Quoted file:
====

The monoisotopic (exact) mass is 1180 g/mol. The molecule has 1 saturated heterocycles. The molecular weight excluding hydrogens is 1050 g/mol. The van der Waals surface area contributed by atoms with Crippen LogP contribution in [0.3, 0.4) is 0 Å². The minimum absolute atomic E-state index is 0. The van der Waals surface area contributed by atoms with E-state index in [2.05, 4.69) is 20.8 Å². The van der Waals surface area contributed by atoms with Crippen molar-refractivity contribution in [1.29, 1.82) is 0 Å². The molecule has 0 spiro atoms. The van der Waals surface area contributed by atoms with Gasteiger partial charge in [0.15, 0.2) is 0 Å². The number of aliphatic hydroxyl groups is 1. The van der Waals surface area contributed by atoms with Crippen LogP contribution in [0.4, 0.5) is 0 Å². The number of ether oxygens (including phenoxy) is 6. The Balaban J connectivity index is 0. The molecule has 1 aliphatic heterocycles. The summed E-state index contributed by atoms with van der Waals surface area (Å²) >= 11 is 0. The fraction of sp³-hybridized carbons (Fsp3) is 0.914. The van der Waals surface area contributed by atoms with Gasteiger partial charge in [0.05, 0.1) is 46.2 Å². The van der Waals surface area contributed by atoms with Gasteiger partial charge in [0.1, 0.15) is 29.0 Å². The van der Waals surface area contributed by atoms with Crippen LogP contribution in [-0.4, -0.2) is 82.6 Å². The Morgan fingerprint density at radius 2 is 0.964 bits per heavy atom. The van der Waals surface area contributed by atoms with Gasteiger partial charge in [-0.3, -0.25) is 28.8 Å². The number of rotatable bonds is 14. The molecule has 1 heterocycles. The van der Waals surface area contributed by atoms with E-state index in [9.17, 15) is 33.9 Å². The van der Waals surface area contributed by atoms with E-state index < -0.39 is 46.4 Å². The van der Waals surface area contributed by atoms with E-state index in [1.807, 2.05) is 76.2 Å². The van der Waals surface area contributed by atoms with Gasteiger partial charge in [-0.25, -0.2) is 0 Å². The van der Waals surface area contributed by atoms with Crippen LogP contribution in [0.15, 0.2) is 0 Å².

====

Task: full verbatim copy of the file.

The monoisotopic (exact) mass is 1180 g/mol. The molecule has 1 saturated heterocycles. The molecular weight excluding hydrogens is 1050 g/mol. The van der Waals surface area contributed by atoms with Crippen LogP contribution in [0.3, 0.4) is 0 Å². The minimum absolute atomic E-state index is 0. The van der Waals surface area contributed by atoms with E-state index in [2.05, 4.69) is 20.8 Å². The van der Waals surface area contributed by atoms with Crippen molar-refractivity contribution in [1.29, 1.82) is 0 Å². The molecule has 0 spiro atoms. The van der Waals surface area contributed by atoms with Gasteiger partial charge in [0.15, 0.2) is 0 Å². The number of aliphatic hydroxyl groups is 1. The van der Waals surface area contributed by atoms with Crippen LogP contribution in [0.4, 0.5) is 0 Å². The number of ether oxygens (including phenoxy) is 6. The Balaban J connectivity index is 0. The molecule has 1 aliphatic heterocycles. The summed E-state index contributed by atoms with van der Waals surface area (Å²) >= 11 is 0. The fraction of sp³-hybridized carbons (Fsp3) is 0.914. The van der Waals surface area contributed by atoms with Gasteiger partial charge in [0.05, 0.1) is 46.2 Å². The van der Waals surface area contributed by atoms with Gasteiger partial charge in [0.1, 0.15) is 29.0 Å². The van der Waals surface area contributed by atoms with Crippen LogP contribution in [-0.4, -0.2) is 82.6 Å². The Morgan fingerprint density at radius 2 is 0.964 bits per heavy atom. The van der Waals surface area contributed by atoms with Gasteiger partial charge in [-0.3, -0.25) is 28.8 Å². The number of rotatable bonds is 14. The molecule has 1 heterocycles. The van der Waals surface area contributed by atoms with E-state index in [9.17, 15) is 33.9 Å². The van der Waals surface area contributed by atoms with E-state index < -0.39 is 46.4 Å². The van der Waals surface area contributed by atoms with E-state index in [1.807, 2.05) is 76.2 Å². The van der Waals surface area contributed by atoms with Gasteiger partial charge in [-0.25, -0.2) is 0 Å². The van der Waals surface area contributed by atoms with Crippen LogP contribution in [0.15, 0.2) is 0 Å².